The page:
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Midlife MOT: wealth, work and wellbeing
Midlife MOT: wealth, work and wellbeing

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3 Developing a savings and investment plan

In the previous session we looked at how a savings buffer will help cover unexpected costs. Here we are going to look at saving and investing more widely to provide the money to support those big events you listed in the previous section.

Your strategy for these will reflect your personal circumstances and your appetite for taking risks.

There are, though, a number of key points that everyone should consider when deciding where to place any potential savings.

The image is a drawing of a checklist. The heading is ‘Financial Plan’. Each line of the plan is ticked (on the left).

Diversify your savings once you have more than the rainy-day cushion

Once you have more savings than you need for your emergency rainy-day fund you can start diversifying the types of accounts you hold. You could look at opening fixed rate accounts where the interest rate offered stays the same over the life of the account. With fixed rate accounts your money is tied up for a period of time. You may be offered a better rate of interest than an instant access account but the trade-off is that you won’t have immediate access to your money if you need it. Mixing fixed and variable rate accounts means you are hedging your bets on the future direction of interest rates. Interest rates on savings accounts are often lower than the rate of rate of inflation. This means that the value of savings is falling in ‘real’ terms (i.e. after adjusting for the impact of inflation). This makes it particularly important to find the best rates for cash savings.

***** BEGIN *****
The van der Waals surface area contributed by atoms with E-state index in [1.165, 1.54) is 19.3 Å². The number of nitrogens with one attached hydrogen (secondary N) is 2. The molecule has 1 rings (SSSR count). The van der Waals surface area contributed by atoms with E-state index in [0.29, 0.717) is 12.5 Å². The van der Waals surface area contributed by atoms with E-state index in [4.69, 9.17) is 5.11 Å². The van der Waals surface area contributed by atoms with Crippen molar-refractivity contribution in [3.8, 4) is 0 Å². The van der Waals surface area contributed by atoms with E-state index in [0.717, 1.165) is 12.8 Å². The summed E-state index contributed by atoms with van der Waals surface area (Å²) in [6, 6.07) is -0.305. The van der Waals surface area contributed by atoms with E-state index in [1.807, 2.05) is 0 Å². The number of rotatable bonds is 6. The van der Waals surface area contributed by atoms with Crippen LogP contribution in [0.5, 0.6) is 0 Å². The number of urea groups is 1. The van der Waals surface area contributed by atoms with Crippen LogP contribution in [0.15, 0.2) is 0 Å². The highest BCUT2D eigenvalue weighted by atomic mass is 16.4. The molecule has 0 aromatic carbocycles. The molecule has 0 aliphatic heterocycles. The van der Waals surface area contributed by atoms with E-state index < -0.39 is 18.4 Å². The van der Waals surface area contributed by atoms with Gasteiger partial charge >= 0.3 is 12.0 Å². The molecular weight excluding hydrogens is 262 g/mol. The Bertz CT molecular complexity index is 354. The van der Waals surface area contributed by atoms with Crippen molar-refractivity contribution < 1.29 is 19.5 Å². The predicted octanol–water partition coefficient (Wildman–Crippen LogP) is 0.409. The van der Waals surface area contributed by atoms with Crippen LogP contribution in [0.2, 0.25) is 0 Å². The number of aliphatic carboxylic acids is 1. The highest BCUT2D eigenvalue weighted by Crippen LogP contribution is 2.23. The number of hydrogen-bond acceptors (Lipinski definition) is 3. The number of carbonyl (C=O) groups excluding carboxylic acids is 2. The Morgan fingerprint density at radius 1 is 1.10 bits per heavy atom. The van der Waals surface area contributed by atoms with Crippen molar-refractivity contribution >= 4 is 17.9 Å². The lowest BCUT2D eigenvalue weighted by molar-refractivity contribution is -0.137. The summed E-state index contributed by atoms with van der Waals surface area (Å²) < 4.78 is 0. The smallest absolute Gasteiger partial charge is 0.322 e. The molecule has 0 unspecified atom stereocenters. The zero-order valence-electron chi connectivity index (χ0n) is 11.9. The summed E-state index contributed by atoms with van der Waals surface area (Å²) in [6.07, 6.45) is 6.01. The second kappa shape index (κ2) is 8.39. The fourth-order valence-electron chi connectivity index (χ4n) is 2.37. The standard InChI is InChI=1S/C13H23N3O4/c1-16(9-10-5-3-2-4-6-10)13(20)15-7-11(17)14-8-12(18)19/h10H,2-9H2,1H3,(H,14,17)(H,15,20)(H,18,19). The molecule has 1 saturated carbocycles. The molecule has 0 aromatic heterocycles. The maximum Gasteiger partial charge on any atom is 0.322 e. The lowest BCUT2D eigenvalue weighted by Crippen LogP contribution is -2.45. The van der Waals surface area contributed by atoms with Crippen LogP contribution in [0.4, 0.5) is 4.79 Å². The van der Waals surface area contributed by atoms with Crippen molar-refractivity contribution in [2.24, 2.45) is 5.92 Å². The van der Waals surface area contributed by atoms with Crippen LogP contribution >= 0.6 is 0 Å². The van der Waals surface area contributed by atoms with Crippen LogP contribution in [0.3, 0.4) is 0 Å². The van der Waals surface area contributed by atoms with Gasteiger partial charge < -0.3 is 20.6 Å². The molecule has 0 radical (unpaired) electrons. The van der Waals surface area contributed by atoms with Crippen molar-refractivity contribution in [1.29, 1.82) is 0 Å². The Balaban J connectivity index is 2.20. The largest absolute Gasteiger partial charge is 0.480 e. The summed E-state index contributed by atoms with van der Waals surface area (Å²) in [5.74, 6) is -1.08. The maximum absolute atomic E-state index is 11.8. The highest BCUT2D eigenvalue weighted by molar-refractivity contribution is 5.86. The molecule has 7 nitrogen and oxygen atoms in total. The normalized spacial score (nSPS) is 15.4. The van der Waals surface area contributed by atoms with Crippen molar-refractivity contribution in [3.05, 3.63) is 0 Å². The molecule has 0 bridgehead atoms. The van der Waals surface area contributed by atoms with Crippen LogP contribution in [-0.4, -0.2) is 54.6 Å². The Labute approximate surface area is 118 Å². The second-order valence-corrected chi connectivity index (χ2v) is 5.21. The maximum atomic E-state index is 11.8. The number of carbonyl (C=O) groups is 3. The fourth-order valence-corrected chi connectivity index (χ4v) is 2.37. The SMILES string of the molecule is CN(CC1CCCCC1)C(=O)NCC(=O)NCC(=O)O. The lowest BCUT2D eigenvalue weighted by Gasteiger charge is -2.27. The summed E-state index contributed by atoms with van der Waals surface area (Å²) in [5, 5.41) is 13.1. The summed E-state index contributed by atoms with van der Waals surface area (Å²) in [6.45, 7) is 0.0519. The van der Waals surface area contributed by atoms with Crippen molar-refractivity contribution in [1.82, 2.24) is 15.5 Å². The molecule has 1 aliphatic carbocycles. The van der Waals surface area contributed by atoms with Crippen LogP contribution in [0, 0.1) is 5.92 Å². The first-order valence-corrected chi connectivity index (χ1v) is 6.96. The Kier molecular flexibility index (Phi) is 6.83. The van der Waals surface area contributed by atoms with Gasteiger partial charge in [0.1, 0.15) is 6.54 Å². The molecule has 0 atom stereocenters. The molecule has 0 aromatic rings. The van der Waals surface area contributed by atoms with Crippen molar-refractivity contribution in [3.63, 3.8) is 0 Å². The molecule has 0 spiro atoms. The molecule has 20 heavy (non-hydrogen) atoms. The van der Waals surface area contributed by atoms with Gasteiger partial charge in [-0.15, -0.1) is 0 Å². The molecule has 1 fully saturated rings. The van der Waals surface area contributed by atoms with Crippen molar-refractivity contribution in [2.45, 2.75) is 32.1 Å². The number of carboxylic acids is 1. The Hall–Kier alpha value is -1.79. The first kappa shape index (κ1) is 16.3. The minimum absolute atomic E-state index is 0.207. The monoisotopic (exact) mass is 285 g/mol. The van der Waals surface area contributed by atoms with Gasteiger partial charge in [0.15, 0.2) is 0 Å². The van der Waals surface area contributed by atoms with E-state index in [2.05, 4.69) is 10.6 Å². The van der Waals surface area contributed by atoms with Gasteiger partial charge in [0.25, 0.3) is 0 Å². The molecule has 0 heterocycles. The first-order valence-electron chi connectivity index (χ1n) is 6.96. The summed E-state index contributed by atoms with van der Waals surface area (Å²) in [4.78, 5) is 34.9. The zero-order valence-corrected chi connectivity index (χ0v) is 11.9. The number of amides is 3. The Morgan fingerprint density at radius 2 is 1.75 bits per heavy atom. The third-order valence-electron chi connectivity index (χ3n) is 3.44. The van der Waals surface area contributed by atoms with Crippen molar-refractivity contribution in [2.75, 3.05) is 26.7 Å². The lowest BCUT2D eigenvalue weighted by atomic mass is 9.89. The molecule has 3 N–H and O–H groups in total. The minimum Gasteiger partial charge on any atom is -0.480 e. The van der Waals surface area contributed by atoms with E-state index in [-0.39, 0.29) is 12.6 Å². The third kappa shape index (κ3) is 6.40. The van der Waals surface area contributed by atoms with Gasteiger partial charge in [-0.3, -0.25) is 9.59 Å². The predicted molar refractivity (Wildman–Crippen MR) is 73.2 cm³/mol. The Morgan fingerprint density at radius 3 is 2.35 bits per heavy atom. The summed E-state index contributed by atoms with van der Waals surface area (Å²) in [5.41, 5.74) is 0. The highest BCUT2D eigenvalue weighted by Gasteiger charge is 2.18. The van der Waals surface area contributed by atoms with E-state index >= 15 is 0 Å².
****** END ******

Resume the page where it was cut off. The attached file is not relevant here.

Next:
Avoid paying tax on your savings

Most people can avoid paying tax on what they earn from their savings.

The Personal Savings Allowance (PSA) currently allows £1000 of interest for basic rate income taxpayers or £500 for higher-rate taxpayers to be exempt from income tax.

Additionally you can invest up to £20,000 in each tax year in Individual Savings Accounts (ISA) where the earnings are free from income and capital gains tax. A ‘Cash ISA’ is the savings account type of ISA. These can offer both fixed and variable rates of interest and there is no risk of the cash value of your savings falling. However Cash ISA accounts often offer lower interest rates than standard savings accounts so make sure you look around for the best deal. You can also move your money if the rates are better with another provider.

Diversify into other investments brings risks and returns

Once you have built up your savings accounts what should you do next if you still have spare cash to invest?

You’ll see in Session 3 that the income tax relief on pension contributions make investing further into your pension fund a good option. However, you may not want to plough all your available cash into your pension savings, particularly if you anticipate needing this money before you plan to retire – for example to buy a holiday home or pay for a wedding.